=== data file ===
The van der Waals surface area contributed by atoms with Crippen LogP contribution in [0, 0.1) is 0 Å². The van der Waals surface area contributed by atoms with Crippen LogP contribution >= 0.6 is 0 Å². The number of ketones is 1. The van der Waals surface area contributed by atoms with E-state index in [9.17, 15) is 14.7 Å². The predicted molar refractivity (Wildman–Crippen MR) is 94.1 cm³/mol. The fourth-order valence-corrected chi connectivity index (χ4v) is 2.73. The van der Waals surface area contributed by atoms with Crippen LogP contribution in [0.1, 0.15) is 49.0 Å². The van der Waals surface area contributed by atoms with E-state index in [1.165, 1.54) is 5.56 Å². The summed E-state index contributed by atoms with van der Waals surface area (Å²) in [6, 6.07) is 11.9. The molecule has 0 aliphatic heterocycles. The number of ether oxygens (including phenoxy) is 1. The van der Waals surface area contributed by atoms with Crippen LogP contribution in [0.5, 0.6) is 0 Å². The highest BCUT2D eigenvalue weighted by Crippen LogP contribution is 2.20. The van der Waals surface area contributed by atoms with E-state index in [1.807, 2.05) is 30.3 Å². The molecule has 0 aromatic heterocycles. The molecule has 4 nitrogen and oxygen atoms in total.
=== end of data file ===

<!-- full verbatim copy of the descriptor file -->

The van der Waals surface area contributed by atoms with Crippen LogP contribution in [0, 0.1) is 0 Å². The van der Waals surface area contributed by atoms with Crippen LogP contribution >= 0.6 is 0 Å². The number of ketones is 1. The van der Waals surface area contributed by atoms with E-state index in [9.17, 15) is 14.7 Å². The predicted molar refractivity (Wildman–Crippen MR) is 94.1 cm³/mol. The fourth-order valence-corrected chi connectivity index (χ4v) is 2.73. The van der Waals surface area contributed by atoms with Crippen LogP contribution in [0.1, 0.15) is 49.0 Å². The van der Waals surface area contributed by atoms with E-state index in [1.165, 1.54) is 5.56 Å². The summed E-state index contributed by atoms with van der Waals surface area (Å²) in [6, 6.07) is 11.9. The molecule has 0 aliphatic heterocycles. The number of ether oxygens (including phenoxy) is 1. The van der Waals surface area contributed by atoms with Crippen LogP contribution in [0.5, 0.6) is 0 Å². The highest BCUT2D eigenvalue weighted by Crippen LogP contribution is 2.20. The van der Waals surface area contributed by atoms with E-state index in [1.807, 2.05) is 30.3 Å². The molecule has 0 aromatic heterocycles. The molecule has 4 nitrogen and oxygen atoms in total.